Friday's victory also ended a couple of 20-year droughts. First, it marked Huntington's first win against Edison since 1993. It was at the end of that same season, that a Huntington team last reached a Southern Section championship game.

Again, numbers that faded to distant memory because this emotional night, belonged to Huntington.

"We just played well and made plays when he had to," Lo went on to say. "Our guys are tough and resilient.

"I'm kind of overwhelmed right now. At an earlier point of the season, it didn't look very good that we were going to make the playoffs. Now, we're in the finals."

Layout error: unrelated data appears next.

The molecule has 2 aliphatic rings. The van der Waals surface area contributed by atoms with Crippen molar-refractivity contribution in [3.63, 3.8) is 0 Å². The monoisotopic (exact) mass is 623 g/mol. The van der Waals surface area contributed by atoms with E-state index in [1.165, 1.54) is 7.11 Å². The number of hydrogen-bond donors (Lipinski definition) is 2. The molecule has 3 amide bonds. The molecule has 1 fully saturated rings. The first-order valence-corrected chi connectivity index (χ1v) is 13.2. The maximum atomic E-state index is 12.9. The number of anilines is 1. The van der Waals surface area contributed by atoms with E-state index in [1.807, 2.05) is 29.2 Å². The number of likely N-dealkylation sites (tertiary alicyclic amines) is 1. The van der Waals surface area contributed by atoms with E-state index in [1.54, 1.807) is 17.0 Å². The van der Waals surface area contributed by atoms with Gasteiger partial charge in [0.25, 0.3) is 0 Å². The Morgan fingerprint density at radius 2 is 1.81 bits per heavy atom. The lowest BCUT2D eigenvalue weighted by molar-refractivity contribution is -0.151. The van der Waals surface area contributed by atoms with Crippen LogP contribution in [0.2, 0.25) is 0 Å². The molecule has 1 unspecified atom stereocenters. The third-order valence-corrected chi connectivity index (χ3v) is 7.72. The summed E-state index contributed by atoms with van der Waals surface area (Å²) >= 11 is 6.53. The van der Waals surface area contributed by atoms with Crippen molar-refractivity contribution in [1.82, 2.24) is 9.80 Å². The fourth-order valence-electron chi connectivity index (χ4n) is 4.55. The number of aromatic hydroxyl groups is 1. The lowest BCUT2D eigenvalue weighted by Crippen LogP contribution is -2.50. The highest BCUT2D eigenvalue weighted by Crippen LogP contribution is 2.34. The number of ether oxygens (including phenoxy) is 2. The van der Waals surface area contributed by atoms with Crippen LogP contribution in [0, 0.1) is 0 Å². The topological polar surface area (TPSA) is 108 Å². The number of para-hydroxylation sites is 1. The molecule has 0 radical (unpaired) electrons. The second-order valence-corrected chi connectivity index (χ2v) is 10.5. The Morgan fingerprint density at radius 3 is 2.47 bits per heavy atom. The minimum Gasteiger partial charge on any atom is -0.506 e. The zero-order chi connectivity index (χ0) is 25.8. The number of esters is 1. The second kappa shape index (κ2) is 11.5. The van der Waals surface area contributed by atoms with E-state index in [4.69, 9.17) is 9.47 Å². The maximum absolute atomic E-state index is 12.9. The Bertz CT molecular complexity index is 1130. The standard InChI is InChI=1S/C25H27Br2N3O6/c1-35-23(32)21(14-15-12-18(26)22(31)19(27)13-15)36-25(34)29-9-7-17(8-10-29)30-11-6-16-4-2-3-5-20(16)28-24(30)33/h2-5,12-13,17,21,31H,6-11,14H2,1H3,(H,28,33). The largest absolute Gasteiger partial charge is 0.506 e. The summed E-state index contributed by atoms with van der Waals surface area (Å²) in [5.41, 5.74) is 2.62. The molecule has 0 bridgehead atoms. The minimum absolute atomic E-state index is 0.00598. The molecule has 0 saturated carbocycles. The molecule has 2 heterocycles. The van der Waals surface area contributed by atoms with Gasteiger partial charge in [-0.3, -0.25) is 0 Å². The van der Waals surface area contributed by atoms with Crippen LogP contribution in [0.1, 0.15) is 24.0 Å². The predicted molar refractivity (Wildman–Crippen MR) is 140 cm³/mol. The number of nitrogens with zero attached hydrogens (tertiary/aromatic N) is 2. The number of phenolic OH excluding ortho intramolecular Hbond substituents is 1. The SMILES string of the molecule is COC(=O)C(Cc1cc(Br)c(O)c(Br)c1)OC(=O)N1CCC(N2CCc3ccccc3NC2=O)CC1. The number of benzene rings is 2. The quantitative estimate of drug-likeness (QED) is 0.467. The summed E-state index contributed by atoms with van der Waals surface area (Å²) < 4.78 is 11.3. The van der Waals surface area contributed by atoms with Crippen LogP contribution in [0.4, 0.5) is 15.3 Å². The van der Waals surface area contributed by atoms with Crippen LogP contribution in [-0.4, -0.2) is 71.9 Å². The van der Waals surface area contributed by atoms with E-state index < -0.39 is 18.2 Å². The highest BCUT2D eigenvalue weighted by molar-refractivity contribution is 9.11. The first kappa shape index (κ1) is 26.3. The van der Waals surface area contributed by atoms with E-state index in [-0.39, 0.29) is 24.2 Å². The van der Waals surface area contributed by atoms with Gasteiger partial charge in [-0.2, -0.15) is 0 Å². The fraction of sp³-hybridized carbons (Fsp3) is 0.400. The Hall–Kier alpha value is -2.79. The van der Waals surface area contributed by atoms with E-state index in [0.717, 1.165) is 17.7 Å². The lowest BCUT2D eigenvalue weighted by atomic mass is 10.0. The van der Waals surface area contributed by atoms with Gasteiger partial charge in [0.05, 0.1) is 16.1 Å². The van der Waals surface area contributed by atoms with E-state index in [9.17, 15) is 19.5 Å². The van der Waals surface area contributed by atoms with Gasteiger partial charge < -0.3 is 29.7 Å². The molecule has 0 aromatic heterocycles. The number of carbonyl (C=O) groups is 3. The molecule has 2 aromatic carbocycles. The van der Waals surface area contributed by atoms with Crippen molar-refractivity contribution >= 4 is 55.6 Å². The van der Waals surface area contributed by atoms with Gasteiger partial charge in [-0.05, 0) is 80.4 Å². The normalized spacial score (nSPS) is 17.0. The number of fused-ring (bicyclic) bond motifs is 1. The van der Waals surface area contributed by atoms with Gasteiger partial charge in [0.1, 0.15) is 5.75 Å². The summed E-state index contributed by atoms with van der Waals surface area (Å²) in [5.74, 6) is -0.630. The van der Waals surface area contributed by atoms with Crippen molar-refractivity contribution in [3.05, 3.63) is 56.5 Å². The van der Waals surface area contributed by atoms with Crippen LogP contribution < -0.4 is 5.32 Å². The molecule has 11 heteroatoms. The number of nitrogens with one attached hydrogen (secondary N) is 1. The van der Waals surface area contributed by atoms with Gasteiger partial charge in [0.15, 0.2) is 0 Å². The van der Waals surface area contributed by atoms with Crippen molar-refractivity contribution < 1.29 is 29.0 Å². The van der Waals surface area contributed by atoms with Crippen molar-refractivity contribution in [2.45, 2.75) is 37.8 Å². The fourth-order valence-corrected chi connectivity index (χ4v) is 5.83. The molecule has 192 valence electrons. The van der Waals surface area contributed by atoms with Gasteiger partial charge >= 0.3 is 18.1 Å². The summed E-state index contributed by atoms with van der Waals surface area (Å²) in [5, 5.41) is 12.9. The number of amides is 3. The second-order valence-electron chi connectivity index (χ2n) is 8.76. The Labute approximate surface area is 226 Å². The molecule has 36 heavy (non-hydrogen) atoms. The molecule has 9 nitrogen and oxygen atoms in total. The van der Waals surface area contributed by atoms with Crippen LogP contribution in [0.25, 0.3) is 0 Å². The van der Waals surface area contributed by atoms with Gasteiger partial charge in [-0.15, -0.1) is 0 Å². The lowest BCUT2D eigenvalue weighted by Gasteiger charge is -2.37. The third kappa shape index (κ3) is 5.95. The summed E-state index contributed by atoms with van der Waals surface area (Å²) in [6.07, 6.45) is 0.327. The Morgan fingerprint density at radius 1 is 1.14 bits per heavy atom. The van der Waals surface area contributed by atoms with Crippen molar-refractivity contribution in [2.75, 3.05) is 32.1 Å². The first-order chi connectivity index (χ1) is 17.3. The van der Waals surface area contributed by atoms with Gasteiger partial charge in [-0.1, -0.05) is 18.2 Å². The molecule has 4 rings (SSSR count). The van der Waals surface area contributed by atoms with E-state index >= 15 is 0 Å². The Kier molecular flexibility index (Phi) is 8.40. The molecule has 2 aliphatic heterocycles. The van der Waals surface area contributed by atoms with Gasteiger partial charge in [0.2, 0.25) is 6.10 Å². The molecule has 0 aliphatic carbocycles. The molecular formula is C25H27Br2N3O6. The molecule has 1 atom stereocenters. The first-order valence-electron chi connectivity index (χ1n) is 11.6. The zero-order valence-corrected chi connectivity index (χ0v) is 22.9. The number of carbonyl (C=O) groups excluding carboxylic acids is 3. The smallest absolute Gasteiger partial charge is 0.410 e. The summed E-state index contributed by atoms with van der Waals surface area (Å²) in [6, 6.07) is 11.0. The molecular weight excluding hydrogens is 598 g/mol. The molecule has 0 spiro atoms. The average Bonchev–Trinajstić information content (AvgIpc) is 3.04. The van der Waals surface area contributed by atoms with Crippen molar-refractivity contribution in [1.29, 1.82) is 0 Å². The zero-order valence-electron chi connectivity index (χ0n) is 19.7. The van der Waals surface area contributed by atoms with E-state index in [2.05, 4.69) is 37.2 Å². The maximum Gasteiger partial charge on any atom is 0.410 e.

Huntington's improbable run to the division final started with a 31-17 win at previously undefeated and No. 2-seeded Yorba Linda. Last week, the Oilers bounced a 10-1 San Juan Hills team from the postseason following a 42-12 win over the Stallions. In both wins, the Oilers jumped out to big leads early and never trailed.

Against Edison, they did the same with another jolting start. But, they did fall behind in the second half only to regroup, score the go-ahead touchdown late in the third quarter, and then kept the No. 3-seeded Chargers (9-4) from scoring the remainder of the way.